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I don’t know about you, but I read lot’s of partial books nowadays; between my Nook and Iphone I have access to samples of whatever book I can find, for free. lewistimeUsually with the types of books I can find in the area I like to read, the samples are just about right (if they whet my appetite, for me I can usually get the full text at my local theological library, Multnomah).

Anyway, I was reading one of my sample books the other day—Alister McGrath’s Mere Apologetics—and in the early part of that book (the only part I have access to 😉 ) he offers a quote by the ubiquitously present C. S. Lewis; Lewis writes:

[W]e must learn the language of our audience. And let me say at the outset that it is no use laying down a priori what the “plan man” does or does not understand. You have to find out by experience…. You must translate every bit of your theology into the vernacular…. I have come to the conclusion that if you cannot translate your own thoughts into uneducated language, then your thoughts are confused. Power to translate is the test of having really understood your own meaning. [Alister McGrath citing C.S. Lewis, Mere Apologetics, Iphone version, p. 60]

I find it interesting that Lewis uses a priori in this paragraph of his; but hey, that’s just me ;-).

Seriously though, this reality that Clive is speaking to is not lost on me; it really is quite true. But having said that, this is often what makes blogging so challenging; there is the gamut of audiences reading blogs (my blog included). And so to try and gauge who the audience is, is rather difficult. I have come to the conclusion that, in general, blogging itself self-determines its audience. In other words, the way the blog author writes (the level, reader expectations etc.) will determine who his/her audience ends up being. This is why, I would venture to assert that some blogs have bigger followings (name recognition of blogger obviously helps with this too) than other blogs (like more academically written blogs which usually have smaller audiences).

The way I blog is cross-gamut in orientation (I think). Often my posts are academically shaped, and this is because I am simply reflecting on whatever I am reading at that moment (which is always and usually, anyway, academic in orientation). But then I do put up posts that I am intentionally trying to engage a larger audience through; I intentionally seek to be more accessible in my language, and conceptually as well (or I just try to move slower with these posts).

I think Lewis makes a great point, but I do find it interesting that he is assuming a certain audience in his quote; he is presuming that the primary audience is the uneducated. What about the “educated” audiences? Is there the same burden to translate in non-technical parlance as there is with the uneducated? Of course not! There is an unapologetic space for just speaking, and getting thoughts out, no matter how “technical” it ends up being. And I would want to argue a bit with Lewis in the sense that not all concepts are actually translatable into uneducated verbiage; I would argue that the fact that there are actually complex and deep concepts require that a correlate and commensurate grammar and lexicon are invented in order to precisely capture and signify said deep concepts. Once this lexicon is invented, and used contextually with meaning; indeed, then the real work of unpacking this can happen—or teaching and/or education can commence; i.e. the uneducated become educated (meaning they stretch up, not backward or down), and the circle of life continues on as it transects with the giver and embodiment  of depth himself, Jesus Christ.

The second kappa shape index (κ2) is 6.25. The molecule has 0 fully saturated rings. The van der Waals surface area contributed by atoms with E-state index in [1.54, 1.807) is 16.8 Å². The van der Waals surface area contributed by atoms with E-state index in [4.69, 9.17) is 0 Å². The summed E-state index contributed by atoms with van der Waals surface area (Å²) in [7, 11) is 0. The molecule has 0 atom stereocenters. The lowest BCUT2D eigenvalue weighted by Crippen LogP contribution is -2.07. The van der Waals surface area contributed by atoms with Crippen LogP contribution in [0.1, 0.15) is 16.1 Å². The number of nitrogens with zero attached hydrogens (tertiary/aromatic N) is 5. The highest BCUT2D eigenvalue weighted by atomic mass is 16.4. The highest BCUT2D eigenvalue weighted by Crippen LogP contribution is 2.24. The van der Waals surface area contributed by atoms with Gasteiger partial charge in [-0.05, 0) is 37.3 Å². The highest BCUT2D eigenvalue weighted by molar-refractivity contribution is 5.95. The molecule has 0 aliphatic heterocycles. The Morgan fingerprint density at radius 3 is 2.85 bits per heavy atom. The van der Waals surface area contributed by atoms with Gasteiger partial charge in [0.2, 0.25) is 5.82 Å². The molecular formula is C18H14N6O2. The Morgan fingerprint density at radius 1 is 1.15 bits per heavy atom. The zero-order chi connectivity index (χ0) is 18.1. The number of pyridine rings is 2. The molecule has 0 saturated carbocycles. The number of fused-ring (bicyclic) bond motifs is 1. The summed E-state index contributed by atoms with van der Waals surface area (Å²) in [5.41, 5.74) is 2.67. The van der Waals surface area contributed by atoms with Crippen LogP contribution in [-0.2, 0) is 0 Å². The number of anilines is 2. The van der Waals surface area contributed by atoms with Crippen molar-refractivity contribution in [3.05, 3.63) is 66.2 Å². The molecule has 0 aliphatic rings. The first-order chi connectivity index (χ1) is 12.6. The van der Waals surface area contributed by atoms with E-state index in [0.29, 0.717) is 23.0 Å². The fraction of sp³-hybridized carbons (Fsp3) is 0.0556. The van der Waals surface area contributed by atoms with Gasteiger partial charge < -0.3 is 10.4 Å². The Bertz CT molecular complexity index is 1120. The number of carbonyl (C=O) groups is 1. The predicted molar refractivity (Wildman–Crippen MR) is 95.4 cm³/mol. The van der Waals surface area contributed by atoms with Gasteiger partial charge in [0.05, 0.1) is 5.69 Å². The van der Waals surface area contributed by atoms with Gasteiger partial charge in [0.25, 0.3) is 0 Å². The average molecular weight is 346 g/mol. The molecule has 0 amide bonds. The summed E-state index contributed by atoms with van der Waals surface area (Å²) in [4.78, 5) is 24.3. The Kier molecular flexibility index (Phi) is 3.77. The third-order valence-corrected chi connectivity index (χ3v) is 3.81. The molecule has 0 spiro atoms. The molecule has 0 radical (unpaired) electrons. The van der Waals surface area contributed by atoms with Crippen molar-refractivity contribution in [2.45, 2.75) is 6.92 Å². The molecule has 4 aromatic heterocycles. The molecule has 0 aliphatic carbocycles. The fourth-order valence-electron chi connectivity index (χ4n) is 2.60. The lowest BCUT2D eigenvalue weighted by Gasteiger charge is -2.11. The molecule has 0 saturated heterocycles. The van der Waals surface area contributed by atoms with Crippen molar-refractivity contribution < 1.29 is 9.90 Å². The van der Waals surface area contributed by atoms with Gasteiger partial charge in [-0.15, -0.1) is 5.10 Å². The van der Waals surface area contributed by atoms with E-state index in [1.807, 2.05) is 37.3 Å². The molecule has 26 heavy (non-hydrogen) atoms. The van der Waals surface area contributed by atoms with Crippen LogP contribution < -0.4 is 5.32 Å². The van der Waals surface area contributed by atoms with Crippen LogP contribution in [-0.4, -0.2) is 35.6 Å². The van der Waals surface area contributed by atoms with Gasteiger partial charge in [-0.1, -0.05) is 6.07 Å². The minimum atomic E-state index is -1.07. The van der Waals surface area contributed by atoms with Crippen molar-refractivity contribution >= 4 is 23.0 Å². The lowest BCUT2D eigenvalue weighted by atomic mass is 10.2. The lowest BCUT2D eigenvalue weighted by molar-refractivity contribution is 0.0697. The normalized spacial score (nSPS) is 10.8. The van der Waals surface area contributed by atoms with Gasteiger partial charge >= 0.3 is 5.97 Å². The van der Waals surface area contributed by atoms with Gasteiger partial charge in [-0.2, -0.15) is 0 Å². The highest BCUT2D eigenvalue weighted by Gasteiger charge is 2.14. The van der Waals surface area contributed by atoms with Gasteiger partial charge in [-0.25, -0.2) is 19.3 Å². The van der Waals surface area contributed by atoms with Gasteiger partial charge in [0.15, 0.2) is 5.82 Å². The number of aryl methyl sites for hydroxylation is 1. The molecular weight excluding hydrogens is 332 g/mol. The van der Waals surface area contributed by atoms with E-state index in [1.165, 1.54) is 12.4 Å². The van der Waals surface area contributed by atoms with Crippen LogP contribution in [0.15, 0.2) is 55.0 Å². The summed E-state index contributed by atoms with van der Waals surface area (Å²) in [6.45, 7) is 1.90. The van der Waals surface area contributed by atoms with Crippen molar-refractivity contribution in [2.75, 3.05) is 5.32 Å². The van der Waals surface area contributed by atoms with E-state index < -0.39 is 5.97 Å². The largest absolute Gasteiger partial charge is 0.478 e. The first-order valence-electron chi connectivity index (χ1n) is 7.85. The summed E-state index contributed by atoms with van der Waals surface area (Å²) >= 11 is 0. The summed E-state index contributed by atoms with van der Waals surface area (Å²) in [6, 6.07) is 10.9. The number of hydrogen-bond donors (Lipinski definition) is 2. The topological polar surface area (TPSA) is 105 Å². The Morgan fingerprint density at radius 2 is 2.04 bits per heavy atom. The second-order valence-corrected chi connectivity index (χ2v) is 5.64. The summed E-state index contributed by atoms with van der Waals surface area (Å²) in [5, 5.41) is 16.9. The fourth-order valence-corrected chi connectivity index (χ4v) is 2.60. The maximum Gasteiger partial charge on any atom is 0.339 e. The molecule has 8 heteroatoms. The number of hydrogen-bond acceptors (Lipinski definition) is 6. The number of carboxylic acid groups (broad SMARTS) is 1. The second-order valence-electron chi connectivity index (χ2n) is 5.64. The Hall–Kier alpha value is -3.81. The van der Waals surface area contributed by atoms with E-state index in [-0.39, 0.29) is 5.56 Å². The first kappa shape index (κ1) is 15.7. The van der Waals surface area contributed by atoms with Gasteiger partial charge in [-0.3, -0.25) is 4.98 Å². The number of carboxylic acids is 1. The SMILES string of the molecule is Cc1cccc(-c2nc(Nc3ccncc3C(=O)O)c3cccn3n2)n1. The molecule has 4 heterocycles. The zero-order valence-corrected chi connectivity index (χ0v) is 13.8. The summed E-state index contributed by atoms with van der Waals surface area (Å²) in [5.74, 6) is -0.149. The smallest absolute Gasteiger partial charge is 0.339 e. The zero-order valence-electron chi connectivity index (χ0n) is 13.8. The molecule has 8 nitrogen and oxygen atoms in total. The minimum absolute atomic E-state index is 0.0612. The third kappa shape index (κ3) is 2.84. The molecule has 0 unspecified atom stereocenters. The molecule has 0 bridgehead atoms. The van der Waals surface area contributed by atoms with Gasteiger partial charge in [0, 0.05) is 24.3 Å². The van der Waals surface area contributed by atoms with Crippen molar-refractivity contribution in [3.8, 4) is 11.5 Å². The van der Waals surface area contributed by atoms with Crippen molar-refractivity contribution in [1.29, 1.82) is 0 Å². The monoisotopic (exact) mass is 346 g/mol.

Hello my name is Bobby Grow, and I author this blog, The Evangelical Calvinist. Feel free to peruse the posts, and comment at your leisure. I look forward to the exchange we might have here, and hope you are provoked to love Jesus even more as a result. Pax Christi!

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A Little Thomas Torrance

“God loves you so utterly and completely that he has given himself for you in Jesus Christ his beloved Son, and has thereby pledged his very being as God for your salvation. In Jesus Christ God has actualised his unconditional love for you in your human nature in such a once for all way, that he cannot go back upon it without undoing the Incarnation and the Cross and thereby denying himself. Jesus Christ died for you precisely because you are sinful and utterly unworthy of him, and has thereby already made you his own before and apart from your ever believing in him. He has bound you to himself by his love in a way that he will never let you go, for even if you refuse him and damn yourself in hell his love will never cease. Therefore, repent and believe in Jesus Christ as your Lord and Saviour.” -T. F. Torrance, The Mediation of Christ, 94.


“A deep brokenness requires a deeper theology.”

Philosophy of Blogging

“I count myself one of the number of those who write as they learn and learn as they write.” - St. Augustine cited by John Calvin

“We must always keep in mind that the reason the Son of God came down from the hidden throne of the eternal Father and revealed heavenly doctrine was not to furnish material for seminary debates, in which the display of ingenuity might be the game, but rather so that human beings should be instructed concerning true knowledge of God and of all those things which are necessary to the pursuit of eternal salvation.” Martin Chemnitz, Loci theol. ed., 1590, Hypomnemata 9 cited by Barth, CD I/1, 82.


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